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ND Supreme Court Hears Arguments Tied to Abortion Law

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Wednesday, November 30, 2022   

The legal fight over North Dakota's abortion ban continues, and oral arguments about one element of the case were heard by the state Supreme Court yesterday.

North Dakota's highest court will decide whether a preliminary injunction should remain in place while a lawsuit challenging the constitutionality of the ban moves forward.

The state contends a district judge erred in temporarily blocking the law, including an opinion suggesting there's a "substantial probability" the overall challenge will succeed.

Meetra Mehdizadeh, staff attorney at the Center for Reproductive Rights which represents the Red River Women's Clinic, feels the opinion has merit, noting North Dakota has one of the strictest abortion laws in the country.

"It's incredibly important that we recognize that this kind of law furthers no state interest," Mehdizadeh asserted. "It's just going to harm people."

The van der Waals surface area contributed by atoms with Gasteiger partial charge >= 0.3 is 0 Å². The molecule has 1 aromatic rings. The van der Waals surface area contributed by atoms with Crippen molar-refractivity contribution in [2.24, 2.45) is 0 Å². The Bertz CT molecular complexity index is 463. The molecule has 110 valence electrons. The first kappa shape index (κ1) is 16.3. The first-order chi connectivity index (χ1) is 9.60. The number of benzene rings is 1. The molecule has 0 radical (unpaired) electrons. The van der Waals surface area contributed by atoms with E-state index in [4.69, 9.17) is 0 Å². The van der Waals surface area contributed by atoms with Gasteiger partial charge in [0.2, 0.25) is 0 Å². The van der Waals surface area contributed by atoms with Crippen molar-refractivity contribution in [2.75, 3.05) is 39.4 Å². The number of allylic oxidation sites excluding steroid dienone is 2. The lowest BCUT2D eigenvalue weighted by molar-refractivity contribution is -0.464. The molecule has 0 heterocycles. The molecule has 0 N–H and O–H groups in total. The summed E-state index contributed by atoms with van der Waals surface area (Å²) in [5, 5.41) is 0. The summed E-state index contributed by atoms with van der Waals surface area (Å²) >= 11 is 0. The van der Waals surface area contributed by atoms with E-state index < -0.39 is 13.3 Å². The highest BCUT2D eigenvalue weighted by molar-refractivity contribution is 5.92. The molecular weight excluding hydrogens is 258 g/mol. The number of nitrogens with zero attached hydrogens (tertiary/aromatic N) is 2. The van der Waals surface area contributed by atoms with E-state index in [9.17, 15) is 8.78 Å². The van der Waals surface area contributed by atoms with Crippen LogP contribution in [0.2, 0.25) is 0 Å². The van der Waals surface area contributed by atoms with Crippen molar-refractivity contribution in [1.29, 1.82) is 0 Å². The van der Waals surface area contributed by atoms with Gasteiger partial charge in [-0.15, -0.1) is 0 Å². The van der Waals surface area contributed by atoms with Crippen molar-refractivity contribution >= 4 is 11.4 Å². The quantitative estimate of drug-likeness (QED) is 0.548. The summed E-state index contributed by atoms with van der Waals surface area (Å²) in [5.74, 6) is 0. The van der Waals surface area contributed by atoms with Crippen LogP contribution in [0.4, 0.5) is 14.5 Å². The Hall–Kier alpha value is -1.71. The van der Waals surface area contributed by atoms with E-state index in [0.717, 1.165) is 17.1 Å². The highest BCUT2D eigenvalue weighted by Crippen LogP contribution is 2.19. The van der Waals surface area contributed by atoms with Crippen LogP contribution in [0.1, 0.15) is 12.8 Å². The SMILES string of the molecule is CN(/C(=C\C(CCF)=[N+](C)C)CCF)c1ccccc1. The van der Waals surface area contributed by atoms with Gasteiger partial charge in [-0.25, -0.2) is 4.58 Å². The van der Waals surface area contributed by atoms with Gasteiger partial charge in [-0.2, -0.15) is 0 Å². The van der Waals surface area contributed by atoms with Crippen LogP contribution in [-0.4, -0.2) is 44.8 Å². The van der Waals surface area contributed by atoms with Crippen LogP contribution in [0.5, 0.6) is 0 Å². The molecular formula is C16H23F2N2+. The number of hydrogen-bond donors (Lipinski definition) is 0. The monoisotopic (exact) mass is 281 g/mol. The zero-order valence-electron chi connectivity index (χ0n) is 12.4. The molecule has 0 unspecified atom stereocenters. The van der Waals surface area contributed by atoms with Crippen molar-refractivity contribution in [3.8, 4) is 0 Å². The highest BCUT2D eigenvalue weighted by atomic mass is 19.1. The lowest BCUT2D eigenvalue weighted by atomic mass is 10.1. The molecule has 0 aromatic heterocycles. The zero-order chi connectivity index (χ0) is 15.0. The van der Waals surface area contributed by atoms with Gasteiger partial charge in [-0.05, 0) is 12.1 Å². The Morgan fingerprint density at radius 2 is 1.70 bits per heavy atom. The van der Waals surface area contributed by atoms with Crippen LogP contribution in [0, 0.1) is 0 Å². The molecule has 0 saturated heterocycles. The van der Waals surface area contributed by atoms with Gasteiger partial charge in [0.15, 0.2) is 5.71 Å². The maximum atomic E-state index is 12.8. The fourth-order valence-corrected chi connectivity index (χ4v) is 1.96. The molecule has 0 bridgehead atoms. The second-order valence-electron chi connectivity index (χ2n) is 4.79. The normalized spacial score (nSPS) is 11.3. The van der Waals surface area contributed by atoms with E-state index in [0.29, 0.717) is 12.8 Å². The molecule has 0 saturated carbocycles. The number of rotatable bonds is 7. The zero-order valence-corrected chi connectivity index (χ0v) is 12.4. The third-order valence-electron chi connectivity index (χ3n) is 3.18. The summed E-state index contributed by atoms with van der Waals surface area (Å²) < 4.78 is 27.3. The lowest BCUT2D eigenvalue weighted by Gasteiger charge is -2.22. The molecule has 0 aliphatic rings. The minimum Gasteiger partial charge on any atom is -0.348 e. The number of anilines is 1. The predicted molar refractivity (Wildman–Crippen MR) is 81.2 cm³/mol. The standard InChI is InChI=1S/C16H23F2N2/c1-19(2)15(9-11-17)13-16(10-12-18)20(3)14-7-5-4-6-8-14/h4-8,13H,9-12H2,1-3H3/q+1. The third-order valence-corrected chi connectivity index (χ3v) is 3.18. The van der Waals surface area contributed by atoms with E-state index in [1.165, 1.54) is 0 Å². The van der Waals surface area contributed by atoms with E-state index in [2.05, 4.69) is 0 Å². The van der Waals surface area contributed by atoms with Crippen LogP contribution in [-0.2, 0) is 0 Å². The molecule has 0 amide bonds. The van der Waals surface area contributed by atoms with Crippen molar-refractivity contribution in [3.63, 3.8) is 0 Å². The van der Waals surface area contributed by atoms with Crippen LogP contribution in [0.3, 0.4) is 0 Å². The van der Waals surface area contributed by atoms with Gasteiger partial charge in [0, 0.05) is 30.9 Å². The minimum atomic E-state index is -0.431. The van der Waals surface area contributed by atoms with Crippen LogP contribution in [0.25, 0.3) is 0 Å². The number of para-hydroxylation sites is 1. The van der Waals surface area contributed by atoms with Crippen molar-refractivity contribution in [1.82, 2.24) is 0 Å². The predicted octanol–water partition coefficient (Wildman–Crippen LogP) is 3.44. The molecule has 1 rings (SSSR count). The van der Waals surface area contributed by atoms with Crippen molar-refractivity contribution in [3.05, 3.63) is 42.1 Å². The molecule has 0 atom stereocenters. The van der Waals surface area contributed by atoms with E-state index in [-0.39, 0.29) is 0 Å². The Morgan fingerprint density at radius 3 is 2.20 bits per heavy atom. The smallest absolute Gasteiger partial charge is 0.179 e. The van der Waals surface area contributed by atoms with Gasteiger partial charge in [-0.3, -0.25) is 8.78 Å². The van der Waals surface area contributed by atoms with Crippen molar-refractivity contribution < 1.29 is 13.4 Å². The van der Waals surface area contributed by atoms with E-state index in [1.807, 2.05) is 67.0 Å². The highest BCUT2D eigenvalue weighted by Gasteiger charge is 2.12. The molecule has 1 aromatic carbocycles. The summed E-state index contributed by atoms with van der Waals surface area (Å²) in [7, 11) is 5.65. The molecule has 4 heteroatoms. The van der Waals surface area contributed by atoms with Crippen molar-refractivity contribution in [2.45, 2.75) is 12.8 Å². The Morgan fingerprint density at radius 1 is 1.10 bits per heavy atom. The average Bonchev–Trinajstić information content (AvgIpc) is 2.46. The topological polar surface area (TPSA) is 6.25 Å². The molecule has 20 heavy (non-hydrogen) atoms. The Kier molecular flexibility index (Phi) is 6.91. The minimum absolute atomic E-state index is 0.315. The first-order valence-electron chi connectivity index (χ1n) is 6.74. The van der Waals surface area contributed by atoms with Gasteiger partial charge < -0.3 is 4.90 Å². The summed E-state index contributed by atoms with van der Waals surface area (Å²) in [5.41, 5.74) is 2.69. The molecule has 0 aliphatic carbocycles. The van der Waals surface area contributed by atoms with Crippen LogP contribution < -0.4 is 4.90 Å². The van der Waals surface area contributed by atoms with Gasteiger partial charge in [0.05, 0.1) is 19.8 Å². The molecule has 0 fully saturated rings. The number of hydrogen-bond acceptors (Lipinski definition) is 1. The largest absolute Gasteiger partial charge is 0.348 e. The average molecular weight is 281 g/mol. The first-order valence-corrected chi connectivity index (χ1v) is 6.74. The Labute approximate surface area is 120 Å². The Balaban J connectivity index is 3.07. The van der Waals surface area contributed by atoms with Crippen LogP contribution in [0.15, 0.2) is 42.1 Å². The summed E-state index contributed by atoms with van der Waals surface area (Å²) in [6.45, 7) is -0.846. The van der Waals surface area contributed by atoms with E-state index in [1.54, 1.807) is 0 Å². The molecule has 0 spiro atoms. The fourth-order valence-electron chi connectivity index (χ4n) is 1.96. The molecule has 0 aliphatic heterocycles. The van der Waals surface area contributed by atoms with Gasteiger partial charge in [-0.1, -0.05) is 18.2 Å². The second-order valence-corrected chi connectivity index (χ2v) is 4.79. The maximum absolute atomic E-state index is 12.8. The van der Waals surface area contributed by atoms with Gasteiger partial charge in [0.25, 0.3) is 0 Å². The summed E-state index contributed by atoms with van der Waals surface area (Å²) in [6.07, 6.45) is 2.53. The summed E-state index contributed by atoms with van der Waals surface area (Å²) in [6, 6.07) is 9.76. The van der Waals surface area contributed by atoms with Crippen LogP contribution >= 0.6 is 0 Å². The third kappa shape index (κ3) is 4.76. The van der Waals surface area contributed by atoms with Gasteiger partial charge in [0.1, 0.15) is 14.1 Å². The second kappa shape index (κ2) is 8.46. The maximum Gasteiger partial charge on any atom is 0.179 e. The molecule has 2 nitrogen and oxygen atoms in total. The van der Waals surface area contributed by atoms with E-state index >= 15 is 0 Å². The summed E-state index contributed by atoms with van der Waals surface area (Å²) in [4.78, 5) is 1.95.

Mehdizadeh argued lifting the injunction would harm not only patients, but physicians and hospitals. At the heart of the case, the state said abortion is not a fundamental right protected by the Constitution. The main challenge is from the Women's Clinic, which was the only facility in North Dakota providing abortion care and has since moved across the border into Minnesota.

Even though the clinic has moved, Mehdizadeh argued there is still a need for protections because of the different layers of reproductive health.

"Given that this is one of the most extreme laws in the country, it'll be really interesting to see how the court interprets that," Mehdizadeh pointed out. "And how it interprets that in light of the broad protections for liberty that the North Dakota Constitution has."

Adopted in 2007, North Dakota's ban was one of several so-called "trigger laws" designed to take effect in the event federal protections were overturned, which happened this summer.

The state's law states an abortion is a felony unless it is necessary to prevent the woman's death or in cases of rape or incest. It is unclear when the state Supreme Court will decide on the injunction.


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